the food itself is hearty, but refined. the sauce has a tartness from the coconut vineagar, and is rich with gentle garlic, while the meat is tender from hours spent in the sauce. the spanish word “adobar” means “to marinate”, after all. philippine food is highly influenced by many other cultures, particularly mexican and spanish, and adobo is now widely considered to be the national dish.
i have yet to finish a chicken adobo in one sitting. fortunately, i also like it cold, when the sauce has congealed with the rice on the bottom of the container (and i’m too lazy to heat it up). the dish isn’t spicy, but a little chili sauce does wonders to brighten it up.
a large, handwritten poster on a back wall of the kitchenette displays the recipe for chicken adobo. they’re right in recognizing that giving away the secret won’t hurt their business. the charm of the restaurant and its owners is as fulfilling as the food.
i discovered my new favorite gummy candy at world market the other day. not bears or worms but pig faces.
admittedly, the first couple pieces took some getting used to. not only is the candy human-like faces, but they’re flesh colored and soft and slightly textured in a fleshy way.
surprisingly enough, they’re not pig flavored. rather than tasting like bacon or pork chops, the candy is some unidentifiable fruit flavor – strawberry? cherry? some mix of the two?
as so often happens, my first impression was wrong. rather than being creepy, the texture is actually charming – each piece can handle a good long chew without getting stuck in your teeth. personally, i eat one ear at a time before going in for the face.
“hi!” the tiny hostess exclaimed, “you’re here for spaghetti night?”
uh…i guess we were. we had taken the bus all the way to west seattle, after all, and if experiencing spring hill meant bolognese instead of black cod, well, so be it.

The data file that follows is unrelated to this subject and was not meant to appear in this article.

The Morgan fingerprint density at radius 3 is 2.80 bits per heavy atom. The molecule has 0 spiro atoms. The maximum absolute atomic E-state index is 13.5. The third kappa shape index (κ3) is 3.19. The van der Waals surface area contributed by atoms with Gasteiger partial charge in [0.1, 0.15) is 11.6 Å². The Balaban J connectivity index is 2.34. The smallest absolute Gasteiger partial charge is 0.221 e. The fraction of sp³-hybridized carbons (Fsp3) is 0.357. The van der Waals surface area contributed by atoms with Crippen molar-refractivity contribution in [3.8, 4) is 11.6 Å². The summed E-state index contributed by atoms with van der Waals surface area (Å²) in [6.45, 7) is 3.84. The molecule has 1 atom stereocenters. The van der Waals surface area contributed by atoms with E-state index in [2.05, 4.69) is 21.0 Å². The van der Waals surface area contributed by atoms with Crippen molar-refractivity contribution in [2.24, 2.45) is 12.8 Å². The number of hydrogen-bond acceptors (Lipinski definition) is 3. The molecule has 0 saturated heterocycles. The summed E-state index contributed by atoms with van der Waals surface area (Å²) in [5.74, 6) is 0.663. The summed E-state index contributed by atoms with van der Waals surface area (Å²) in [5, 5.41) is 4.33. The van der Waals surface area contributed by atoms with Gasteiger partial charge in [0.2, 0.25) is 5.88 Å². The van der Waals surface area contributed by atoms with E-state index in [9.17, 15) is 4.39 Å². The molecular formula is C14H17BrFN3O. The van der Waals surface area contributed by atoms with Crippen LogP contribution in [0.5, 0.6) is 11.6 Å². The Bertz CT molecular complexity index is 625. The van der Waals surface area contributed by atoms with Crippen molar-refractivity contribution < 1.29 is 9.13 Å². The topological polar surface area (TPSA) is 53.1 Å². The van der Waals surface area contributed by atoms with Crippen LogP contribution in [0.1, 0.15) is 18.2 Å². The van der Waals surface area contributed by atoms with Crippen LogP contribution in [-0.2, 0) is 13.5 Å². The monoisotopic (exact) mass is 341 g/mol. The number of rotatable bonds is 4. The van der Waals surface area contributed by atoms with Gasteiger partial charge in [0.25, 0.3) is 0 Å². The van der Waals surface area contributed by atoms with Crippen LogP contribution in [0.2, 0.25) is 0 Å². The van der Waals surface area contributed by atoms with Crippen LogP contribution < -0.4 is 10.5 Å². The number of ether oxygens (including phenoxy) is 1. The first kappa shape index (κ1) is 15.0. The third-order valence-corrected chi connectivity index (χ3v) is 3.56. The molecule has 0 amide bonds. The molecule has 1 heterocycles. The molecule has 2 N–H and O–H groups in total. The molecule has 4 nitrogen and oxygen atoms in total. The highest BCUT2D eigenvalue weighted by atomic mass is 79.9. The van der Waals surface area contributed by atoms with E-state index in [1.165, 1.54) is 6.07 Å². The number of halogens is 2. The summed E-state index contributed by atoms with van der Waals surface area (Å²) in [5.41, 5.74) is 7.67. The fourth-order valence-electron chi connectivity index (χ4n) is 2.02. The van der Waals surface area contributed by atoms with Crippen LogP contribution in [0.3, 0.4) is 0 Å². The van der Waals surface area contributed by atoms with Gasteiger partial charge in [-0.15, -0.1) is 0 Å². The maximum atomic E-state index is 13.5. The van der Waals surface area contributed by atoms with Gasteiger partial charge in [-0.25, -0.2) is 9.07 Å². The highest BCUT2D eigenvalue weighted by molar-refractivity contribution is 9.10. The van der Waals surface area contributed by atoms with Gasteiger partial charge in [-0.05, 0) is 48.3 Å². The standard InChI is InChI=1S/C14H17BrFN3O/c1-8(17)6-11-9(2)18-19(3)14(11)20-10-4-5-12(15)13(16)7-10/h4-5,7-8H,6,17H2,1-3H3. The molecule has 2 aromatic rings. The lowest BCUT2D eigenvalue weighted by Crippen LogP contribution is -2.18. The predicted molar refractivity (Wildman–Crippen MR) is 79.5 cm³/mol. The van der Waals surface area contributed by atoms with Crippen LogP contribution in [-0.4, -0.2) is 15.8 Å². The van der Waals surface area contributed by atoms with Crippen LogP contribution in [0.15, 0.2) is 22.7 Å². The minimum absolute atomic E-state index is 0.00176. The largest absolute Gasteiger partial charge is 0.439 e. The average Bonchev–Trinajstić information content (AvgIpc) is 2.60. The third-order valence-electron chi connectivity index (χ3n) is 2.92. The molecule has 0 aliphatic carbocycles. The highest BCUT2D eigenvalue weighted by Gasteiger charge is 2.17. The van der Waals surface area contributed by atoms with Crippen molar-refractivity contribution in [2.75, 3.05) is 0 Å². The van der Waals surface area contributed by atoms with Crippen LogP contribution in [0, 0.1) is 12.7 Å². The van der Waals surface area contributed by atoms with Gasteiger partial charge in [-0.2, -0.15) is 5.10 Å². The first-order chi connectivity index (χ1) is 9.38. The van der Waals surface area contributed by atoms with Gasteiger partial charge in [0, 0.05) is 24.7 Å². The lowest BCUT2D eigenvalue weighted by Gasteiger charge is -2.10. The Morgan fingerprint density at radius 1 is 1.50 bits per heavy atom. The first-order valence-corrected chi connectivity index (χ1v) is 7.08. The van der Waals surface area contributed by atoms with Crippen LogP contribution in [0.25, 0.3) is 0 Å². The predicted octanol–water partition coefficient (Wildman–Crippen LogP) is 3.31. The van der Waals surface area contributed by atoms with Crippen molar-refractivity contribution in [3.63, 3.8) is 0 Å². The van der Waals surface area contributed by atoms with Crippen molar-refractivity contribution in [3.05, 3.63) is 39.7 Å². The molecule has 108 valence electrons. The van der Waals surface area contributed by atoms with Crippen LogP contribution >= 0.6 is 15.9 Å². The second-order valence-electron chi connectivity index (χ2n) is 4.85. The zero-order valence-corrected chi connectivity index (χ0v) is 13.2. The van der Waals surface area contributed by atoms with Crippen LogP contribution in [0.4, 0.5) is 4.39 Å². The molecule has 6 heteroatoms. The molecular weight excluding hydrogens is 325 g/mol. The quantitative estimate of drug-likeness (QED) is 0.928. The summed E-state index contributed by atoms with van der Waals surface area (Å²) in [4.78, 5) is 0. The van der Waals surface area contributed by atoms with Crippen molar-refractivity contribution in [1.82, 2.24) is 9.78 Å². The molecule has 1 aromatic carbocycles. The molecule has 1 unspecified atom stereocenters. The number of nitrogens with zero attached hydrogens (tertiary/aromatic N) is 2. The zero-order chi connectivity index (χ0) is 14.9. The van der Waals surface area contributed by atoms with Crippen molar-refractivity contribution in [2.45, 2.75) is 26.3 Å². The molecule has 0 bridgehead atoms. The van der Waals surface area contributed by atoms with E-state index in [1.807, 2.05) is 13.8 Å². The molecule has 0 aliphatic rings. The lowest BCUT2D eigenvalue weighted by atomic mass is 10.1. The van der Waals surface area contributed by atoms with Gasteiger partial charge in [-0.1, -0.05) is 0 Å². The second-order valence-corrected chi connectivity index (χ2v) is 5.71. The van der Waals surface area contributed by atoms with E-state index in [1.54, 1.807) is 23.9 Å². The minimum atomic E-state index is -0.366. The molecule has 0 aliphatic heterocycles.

the open kitchen runs the length of the restaurant, making both for views (tonight lots of parmesan sprinkling and garlic bread cutting) a wonderfully warm room, though the décor is somewhat less so. it’s not as chilly as poppy, but i still couldn’t shake a mental comparison to a mall pizza parlor; the heat lamps, the thin mirror running the length of the room, the unpadded booths. i had to remember i was there for spaghetti night, though, and that the room might seem more fitting were i eating the upscale northwest cuisine i’d crossed the bridge for.
spaghetti night is simple. it’s a way to get people in the door on an otherwise iffy night (monday, that is), and a way to underline it’s reputation as a neighborhood place. there’s ceasar salad for two (light croutons that won’t break your teeth, tangy and savory though anchovy-free dressing), minestrone soup, spaghetti with red sauce, spaghetti with white sauce, and giant three-dollar meatballs.
first, though, i had a cocktail the same price as my entrée ($9). with food this affordable, splurging on drinks seemed a natural thing to do. the smith included green apple water, apple sorbet and sparkling wine. it was clean, refreshing, and visually notable, the layer of sorbet melting seamlessly into the foam of the wine.
the salad, one order of red pasta, and two meatballs was easily enough for two. they’re truly big balls – also succulent and more than enough to satisfy a meat craving. thick white rafts of garlic bread clung to the side of the bowl, patiently waiting to help with the dregs.
there wasn’t much lingering over the wine list – the special, simple $6 glass of chianti would do just fine. the dainty scoop of spumoni ice cream was just enough dessert.
this wasn’t the night we’d expected (i couldn’t believe i was only spending $80 on a dinner for two, the mysteriously $9 campari and soda included). and yet, isn’t that supposed to be the fun of dining out? had i wanted a predictable night, i could have stayed home and gotten pagliacci or made oatmeal. i’d expected a multi-course, paco-jetted meal and gotten meatballs. why do so many diners thing that that kind of surprise prevents them from having a good time?
perhaps i’m feeling overly sentimental and fortunate after watching blood diamond last night, but flexibility is truly an integral part of dining out. get your steak cooked more if you must, have another cocktail if you have to wait for your table. then get over it and enjoy yourself.